# Triangular prism, centroid of a triangle

Let $$ABCA_1B_1C_1$$ be a triangular prism. There is a point $$T\in\Delta ABC$$. Let $$T_1$$ be a centroid of $$\Delta A_1C_1T$$. If the following holds: $$\overrightarrow{A_1T_1}=\frac{1}{3}\overrightarrow{A_1A}+\frac{1}{9}\overrightarrow{A_1B_1}+\frac{4}{9}\overrightarrow{A_1C_1}$$ prove that $$T$$ is the centorid of $$\Delta ABC$$.

My attempt:

I wanted to use the following fact:

Let $$\overline{AT}$$ be a median to $$\overline{BC}$$. Then: $$\overrightarrow{AT}=\frac{\overrightarrow{AB}+\overrightarrow{AC}}{2}=\overrightarrow{AB}+\frac{\overrightarrow{BC}}{2}=\overrightarrow{AC}-\frac{\overrightarrow{BC}}{2}$$ because a median is half of a diagonal of a parallelogram.

I expressed $$\overrightarrow{AT_1}$$ as: $$\overrightarrow{A_1T_1}=\frac{1}{3}\left(\overrightarrow{A_1T}+\overrightarrow{A_1C_1}\right)$$ and $$\frac{1}{9}\overrightarrow{A_1B_1}+\frac{4}{9}\overrightarrow{A_1C_1}$$ as: $$\frac{1}{9}\overrightarrow{A_1B_1}+\frac{4}{9}\overrightarrow{A_1C_1}=\frac{1}{3}\left(\overrightarrow{A_1B_1}+\overrightarrow{A_1C_1}\right)-\frac{2}{9}\overrightarrow{A_1B_1}+\frac{1}{9}\overrightarrow{A_1C_1}$$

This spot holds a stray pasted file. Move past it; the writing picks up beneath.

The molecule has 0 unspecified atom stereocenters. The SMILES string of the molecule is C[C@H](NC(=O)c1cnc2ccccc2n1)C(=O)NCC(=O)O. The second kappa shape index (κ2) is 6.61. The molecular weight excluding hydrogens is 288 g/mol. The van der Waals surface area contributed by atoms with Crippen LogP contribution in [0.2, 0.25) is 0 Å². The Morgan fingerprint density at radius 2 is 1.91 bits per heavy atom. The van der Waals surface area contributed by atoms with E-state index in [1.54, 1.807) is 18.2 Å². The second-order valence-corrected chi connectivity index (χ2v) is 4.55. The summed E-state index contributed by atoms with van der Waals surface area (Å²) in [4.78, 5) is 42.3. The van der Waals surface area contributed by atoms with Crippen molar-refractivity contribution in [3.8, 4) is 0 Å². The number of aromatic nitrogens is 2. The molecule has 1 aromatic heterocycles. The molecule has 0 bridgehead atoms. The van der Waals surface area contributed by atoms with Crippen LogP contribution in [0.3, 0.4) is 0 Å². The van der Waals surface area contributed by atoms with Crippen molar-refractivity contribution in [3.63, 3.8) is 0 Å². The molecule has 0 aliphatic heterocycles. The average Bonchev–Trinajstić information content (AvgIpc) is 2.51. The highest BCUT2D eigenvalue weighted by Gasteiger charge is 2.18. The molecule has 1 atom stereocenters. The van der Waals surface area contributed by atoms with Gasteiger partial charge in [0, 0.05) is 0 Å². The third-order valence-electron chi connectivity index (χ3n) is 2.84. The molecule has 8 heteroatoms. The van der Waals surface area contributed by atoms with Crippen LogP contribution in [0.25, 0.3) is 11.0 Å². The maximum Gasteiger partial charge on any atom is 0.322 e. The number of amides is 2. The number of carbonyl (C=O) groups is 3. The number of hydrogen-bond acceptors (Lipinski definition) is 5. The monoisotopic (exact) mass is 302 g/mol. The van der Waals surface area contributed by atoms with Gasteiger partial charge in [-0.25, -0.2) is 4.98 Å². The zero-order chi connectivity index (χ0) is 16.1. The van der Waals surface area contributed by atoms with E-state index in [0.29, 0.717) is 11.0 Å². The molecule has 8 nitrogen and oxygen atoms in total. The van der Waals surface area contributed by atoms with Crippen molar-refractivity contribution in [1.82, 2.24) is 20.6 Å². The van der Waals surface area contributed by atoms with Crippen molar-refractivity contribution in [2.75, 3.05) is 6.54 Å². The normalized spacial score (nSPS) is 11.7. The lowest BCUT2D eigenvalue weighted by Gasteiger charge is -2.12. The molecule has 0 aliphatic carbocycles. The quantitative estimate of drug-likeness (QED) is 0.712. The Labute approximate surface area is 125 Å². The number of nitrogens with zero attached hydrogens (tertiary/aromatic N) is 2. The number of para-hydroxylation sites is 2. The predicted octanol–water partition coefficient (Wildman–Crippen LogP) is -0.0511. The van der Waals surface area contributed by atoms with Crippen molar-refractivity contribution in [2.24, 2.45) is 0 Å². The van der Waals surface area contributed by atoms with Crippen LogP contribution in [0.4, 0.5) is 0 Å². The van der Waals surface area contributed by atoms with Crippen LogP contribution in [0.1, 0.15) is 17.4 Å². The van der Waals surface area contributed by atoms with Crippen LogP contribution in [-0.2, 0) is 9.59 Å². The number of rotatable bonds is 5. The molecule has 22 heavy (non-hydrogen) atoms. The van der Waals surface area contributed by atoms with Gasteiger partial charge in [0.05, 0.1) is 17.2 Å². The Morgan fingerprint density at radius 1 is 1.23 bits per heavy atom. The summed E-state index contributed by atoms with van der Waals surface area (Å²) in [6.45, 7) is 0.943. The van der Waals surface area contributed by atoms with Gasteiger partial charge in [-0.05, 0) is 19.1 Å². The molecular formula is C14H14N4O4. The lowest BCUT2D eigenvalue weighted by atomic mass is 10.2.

I also considered expanding the triangular prism to a quadrilateral prism. Then: $$\overrightarrow{A_1T_1}=\frac{1}{3}\overrightarrow{A_1A_1^{'}},$$ but it was useless.

Picture:

Update: It was only until this morning I noticed a mistake on the picture that was misleading (thanks to @MichaelRozenberg in the answer) The position of $$T_1$$ was wrong. I don't want any reader to be confused with a chaotic picture, so I replaced it with an accurate one.

Let $$\vec{A_1B_1}=\vec{u},$$ $$\vec{A_1C_1}=\vec{v},$$ $$\vec{A_1A}=\vec{w}$$ and $$\vec{AT}=\alpha\vec{u}+\beta\vec{v}.$$
Thus, $$\vec{A_1T_1}=\frac{1}{3}(\vec{w}+\alpha\vec{u}+\beta\vec{v}+\vec{v})$$ and $$\frac{1}{3}(\vec{w}+\alpha\vec{u}+(1+\beta)\vec{v})=\frac{1}{3}\vec{w}+\frac{1}{9}\vec{u}+\frac{4}{9}\vec{v},$$ which gives $$(\alpha,\beta)=\left(\frac{1}{3},\frac{1}{3}\right)$$ and we are done!